Feature / Summer 2013
Uncovering Fraud

Computer science grad Stephen Piron is helping banks stay on the right side of regulators


Company: Bright Sun

In the wake of the 2008 crisis, “the world of finance was broken,” states Stephen Piron, a computer science grad and entrepreneur. Many governments tightened regulations, but the problems persist – albeit on a smaller scale, he says.

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Piron (BSc 2003 VIC) takes a keen interest in the state of the world’s financial system. He’s working upwards of 100 hours a week running Bright Sun, a data analysis company he founded in London two years ago with the notion of helping financial companies stay on the right side of regulations. “The idea of using data analysis for fraud detection isn’t new, but a series of bank scandals created a bigger appetite for cutting-edge surveillance tools,” says Piron. Both the banks and the regulators grew fearful of the reputational damage that additional scandals could cause, and Piron recognized a market opportunity. “There is now a huge appetite for tools to pick out fraudsters.”

Banks contend with vast amounts of data, related to thousands of transactions their traders carry out every day. The challenge they face, along with regulators, is finding instances of abuse. “Banks have a duty to make sure their traders play by the rules,” says Piron. “We provide the tools for policing.” He says the organizations using Bright Sun’s software, which also include hedge funds, are alerted to potential abuse as it happens, allowing senior managers to investigate quickly to determine if abuse actually occurred. Managers can also look back over historical data for incidents with similar traders in the past. In other words: real-time and historical fraud analysis.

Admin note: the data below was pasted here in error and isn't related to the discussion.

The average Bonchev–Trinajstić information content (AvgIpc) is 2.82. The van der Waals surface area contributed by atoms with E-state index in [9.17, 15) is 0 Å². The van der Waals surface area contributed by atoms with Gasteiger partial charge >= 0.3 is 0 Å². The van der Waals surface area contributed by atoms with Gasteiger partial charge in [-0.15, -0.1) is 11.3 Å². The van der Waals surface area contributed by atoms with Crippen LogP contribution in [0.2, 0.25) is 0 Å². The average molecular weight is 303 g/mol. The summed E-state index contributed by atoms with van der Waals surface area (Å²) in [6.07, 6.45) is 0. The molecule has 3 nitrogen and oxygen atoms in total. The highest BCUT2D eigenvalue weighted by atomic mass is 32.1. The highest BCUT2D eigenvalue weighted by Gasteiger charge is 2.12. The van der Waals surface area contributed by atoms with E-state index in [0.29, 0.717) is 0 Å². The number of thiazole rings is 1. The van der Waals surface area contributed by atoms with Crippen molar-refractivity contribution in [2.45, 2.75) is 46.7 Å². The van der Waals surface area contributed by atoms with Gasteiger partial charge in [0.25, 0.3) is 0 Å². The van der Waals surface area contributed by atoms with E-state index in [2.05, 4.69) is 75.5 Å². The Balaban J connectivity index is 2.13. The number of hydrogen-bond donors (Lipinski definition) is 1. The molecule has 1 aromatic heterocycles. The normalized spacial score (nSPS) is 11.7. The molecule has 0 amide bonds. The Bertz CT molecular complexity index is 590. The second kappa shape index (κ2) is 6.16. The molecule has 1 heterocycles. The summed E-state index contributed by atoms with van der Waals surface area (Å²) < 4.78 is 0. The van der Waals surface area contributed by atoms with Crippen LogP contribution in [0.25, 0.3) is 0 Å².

The kind of analysis that Bright Sun offers – poring over buying and selling transaction patterns – has an additional use: it helps the bank determine if it has the right “inventory” of financial instruments at any given time. This sort of intelligence – the kind that enables a bank to know, for example, that its German clients typically buy Japanese government bonds at the beginning of the month – traditionally has been gathered by human traders through experience. “Sometimes this human intelligence is excellent, but it is also subject to all of the biases humans are prone to,” says Piron. “We’re using a computer to gather the intelligence systematically and comprehensively.”

Bright Sun is not Piron’s first tech startup. In 2004, he launched SimonSays Voice Technologies, which he describes as one of the world’s first speech-recognition technologies for search engines. The software converted audio and video into text transcripts, allowing search engines to search multimedia files. He sold the company in 2007 and worked for six months on Bay Street in quantitative finance before shipping over to London, where he landed a position with Man Investments.

Then along came the financial crisis – and a market opportunity. Bright Sun launched as a solo venture, but now employs seven people full time; software engineers craft the data analysis tools while Piron handles most of the sales “through old-fashioned knocking on doors.”

Like his first venture, Bright Sun requires Piron to be on duty, or on call, 24 hours a day, seven days a week. It’s a position he’s comfortable with, he says, compared to working for someone else. “In the corporate world, they put you in a box, and I don’t really fit in a box.”

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Photo by Liam Sharp.
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Q&A with Stephen Piron

Last vacation? Can’t remember.

Do you ever unplug? Reluctantly. My wife makes me, and I thank her for doing so.

Guilty Pleasure: Haribo.

Most important on-the-job lesson: There’s no reason to feel intimidated.

Pet peeve: Being late.

Proudest moment? When, after lots and lots of hard work, the business starts to run by itself. That moment makes me feel great.


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